Now you need to decide how frequently you’d like to clean your new pants. Some companies recommend washing your jeans every few months; others say avoid it forever, if possible. Washing too often will reduce the denim’s contrast; never washing means your jeans will be dirty (if you care about that), and also increases the likelihood that they’ll rip. Should you decide to launder them, everything from water temperature to detergent to drying method will affect the outcome. Levi’s suggests taking a bath in a pair of its 501s and keeping them on until they dry; let me assure you that this is a terrible way to spend an afternoon. Also, keep in mind that denim stretches with wear, so what fit in the store might be too big after a month; at the same time, it can also significantly shrink in the wash, so what fit in the store might become way too small.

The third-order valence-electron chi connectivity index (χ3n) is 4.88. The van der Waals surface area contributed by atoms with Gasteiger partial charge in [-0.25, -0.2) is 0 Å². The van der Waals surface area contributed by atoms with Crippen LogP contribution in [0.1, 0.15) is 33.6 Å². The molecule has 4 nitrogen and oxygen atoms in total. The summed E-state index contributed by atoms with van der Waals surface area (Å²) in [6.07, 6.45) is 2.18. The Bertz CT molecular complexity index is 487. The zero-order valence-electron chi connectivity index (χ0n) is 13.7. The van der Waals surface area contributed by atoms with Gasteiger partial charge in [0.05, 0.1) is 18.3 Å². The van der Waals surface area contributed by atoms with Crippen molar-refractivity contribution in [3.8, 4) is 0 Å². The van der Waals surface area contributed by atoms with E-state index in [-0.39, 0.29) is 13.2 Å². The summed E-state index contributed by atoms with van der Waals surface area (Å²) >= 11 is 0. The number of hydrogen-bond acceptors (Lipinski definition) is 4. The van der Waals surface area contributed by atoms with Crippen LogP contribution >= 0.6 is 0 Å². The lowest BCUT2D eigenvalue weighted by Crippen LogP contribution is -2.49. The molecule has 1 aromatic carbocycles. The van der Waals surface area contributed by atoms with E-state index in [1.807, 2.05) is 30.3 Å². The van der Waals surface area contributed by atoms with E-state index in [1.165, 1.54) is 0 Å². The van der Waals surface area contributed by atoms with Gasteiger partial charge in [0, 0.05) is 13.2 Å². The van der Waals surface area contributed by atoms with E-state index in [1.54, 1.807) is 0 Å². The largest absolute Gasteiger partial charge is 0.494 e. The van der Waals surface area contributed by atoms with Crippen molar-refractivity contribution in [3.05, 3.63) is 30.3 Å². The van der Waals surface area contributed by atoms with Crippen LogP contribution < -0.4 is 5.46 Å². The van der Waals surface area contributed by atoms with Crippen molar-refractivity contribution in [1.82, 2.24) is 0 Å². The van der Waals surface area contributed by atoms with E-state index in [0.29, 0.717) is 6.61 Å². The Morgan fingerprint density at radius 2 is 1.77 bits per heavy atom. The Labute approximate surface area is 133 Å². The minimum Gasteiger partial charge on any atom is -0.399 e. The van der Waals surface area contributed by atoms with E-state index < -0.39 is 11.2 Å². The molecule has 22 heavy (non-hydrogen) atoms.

Let’s not even get started on the decision to cuff, or not cuff, or roll. The whole thing is complicated enough to drive a cowboy to slacks.